CHAPTER &COLONYNEWS lacrosse, swimming, cross country, track and golf. Our members perform well in the classroom. The Iota chapter has been awarded highest Greek GPA three out of the past five years, and this past year we won both ‘Best Scholarship Program’ and ‘Outstanding Greek Scholar’ which was awarded to Tim Ablondi ’20, at the annual Centre College Greek Awards. Our most proud accomplishment is what we are able to give back to our local community. Two out of the past three years we have been judged ‘Best Philanthropy Program’. This past year we went above and beyond more than doubling the amount of money we raised the previous year thanks to our philanthropy chairs Jack Perryman ’20 and Evan Thomson ’21. All the money we raise goes right back to help families in central Kentucky thanks to our signature philanthropy partner Heart of Kentucky United Way. This year is a very special year for the Iota chapter. It is our school’s 200th anniversary, our fraternity’s 175th anniversary, and our chapter’s 10th anniversary back on Centre College’s campus. As we reminisce about our past accomplishments, we are ready and eager for the future. The next item on our agenda is our annual homecoming festivities. We look forward to welcoming all Deke brothers home this year on October 1112th. If you have any questions about the schedule of events, please contact our Alumni chair Brooks Owen ’21 (brooks.owen@ KAPPA-MIAMI UNIVERSITY no report submitted KAPPA BETA COLONY – UNIVERSITY OF ILLINOIS SPRINGFIELD The men of the Kappa Beta

Mu Chi supports The Welcome Table at New Hope Church.

colony of Delta Kappa Epsilon truly exemplify what it means to be a gentleman, scholar, and a jolly good fellow. These men have been working diligently to achieve chapter status. We at Kappa Beta colony have successfully initiated 7 new brothers in the 2018-2019 school year. In this membership intake process we hope to develop traditions and focus on instilling the Objects of Delta Kappa Epsilon into our potential members. Active brothers in school offices: Brother Miguel Valente is currently working as an orientation leader, where he helps incoming students adjust to campus life. Brother Valente is also a senator of the Student Government Association here at UIS. Brother Luigi Cabantog is part of new student relations. Two of our brothers, Alex Aviles and Clayton Ellis, are currently working at the IFC. Brother Aviles also works at the Office of Internships and Prior Learning Services. Along with our current active brothers, one of our alumni, Brother Alexander Voigt of the Founding class of 2018, is currently working as a researcher at a local hospital where he examines cancer cells and other various blood illnesses. We are proud to see Alex already making such strides for our


community, and we are excited to see what he will accomplish in his future endeavors. We have been inquiring about on-campus activities to participate in to boost awareness and involvement for the Kappa Beta colony. A recent involvement expo on campus helped us reach out to over 40 men on campus along with the others who may have seen our booth. We are competing in our university’s intramural volleyball tournament. We hope to bring a good amount of competition and to meet potential new interests during this tournament. LAMBDA TAU COLONYUNIVERSITY OF TENNESSEE No report submitted MU CHI- MARYVILLE COLLEGE The 2018-2019 year has been a progressive year full of accomplishments and accolades for the brothers of Mu Chi. Five new brothers were successfully initiated and Mu Chi members are excited to see them already contributing to the chapter. Mu Chi actively engages in events in the community including biweekly participation in The Welcome Table at New Hope church in which we serve the homeless and poor. In addition, several brothers are part of the school’s Bonner program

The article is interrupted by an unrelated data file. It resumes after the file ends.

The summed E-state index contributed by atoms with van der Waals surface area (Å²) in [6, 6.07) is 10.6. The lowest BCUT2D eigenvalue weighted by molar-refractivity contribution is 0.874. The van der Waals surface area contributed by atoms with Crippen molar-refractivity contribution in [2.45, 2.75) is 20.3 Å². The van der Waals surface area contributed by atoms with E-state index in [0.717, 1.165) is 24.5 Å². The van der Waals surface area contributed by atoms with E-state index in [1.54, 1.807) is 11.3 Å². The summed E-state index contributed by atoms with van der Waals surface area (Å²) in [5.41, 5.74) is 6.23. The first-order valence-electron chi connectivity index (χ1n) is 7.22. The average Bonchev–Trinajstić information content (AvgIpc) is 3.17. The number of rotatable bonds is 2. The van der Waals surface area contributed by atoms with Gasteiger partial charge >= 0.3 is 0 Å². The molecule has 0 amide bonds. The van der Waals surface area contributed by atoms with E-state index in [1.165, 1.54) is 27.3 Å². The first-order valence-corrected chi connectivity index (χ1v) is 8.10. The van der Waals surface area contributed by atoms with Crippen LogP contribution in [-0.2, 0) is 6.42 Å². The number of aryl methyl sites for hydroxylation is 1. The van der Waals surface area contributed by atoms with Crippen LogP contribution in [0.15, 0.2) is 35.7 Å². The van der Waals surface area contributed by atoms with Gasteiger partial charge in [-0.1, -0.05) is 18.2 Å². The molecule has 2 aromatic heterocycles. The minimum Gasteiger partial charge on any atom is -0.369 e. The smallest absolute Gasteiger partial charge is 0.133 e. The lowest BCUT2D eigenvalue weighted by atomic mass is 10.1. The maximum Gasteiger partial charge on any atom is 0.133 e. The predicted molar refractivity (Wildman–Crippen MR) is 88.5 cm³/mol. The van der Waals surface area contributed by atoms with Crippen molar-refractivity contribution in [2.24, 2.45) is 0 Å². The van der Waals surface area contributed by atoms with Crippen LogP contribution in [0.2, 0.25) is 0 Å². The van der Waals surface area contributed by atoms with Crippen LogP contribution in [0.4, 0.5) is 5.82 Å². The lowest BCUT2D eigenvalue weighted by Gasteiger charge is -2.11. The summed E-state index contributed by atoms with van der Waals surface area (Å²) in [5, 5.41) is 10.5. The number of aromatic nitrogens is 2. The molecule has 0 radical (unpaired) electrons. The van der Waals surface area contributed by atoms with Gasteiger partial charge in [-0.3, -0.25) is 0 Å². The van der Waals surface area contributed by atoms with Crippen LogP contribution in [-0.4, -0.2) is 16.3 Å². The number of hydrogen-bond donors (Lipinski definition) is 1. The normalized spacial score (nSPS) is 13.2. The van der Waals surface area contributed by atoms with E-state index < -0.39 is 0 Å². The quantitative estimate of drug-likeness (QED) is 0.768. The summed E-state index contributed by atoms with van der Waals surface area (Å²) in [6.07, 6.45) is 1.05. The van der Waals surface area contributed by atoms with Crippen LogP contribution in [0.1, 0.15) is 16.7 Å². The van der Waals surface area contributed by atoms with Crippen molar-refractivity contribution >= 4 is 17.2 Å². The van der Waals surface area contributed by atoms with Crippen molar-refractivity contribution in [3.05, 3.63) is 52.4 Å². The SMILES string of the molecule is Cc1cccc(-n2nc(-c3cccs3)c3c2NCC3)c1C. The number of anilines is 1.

which strives to help service the community through volunteering. Mu Chi is also proud to have brothers who represent campus through Academic Mentorship, Peer Mentorship, Athletics, and prestigious STEM scholars of the school. In the past year we have had great chapter relations with Lambda Tau at The University of Tennessee as well as meetings with Beta at University of North Carolina-Chapel Hill. The past year has also seen several Alumni events including our annual Alumni BBQ homecoming weekend and the introduction of a Woodser alumni event that proved to be a tremendous success. Our recent pledge class has proven themselves by taking an active role in the chapter. Two new brothers have already been elected to positions of Social Chair and Recruitment. We look forward to an even more exciting 2019-2020 year and the addition of many new brothers. The chapter will continue to strive to grow in its academic and philanthropic excellence as the year unfolds. OMICRON – UNIVERSITY OF MICHIGAN The 2018-2019 year was one of the best on record for Omicron, and all of our brothers and alumni enjoyed yet another great year at Michigan. We planned and orchestrated a very successful rush, ultimately initiating 27 new brothers into our family. This year’s class is incredibly special and we are all excited to watch them develop and grow into the great people we know they will become. On Homecoming weekend- and throughout the fall football season- we welcomed back several alumni where we shared stories, explored Ann Arbor, and of course,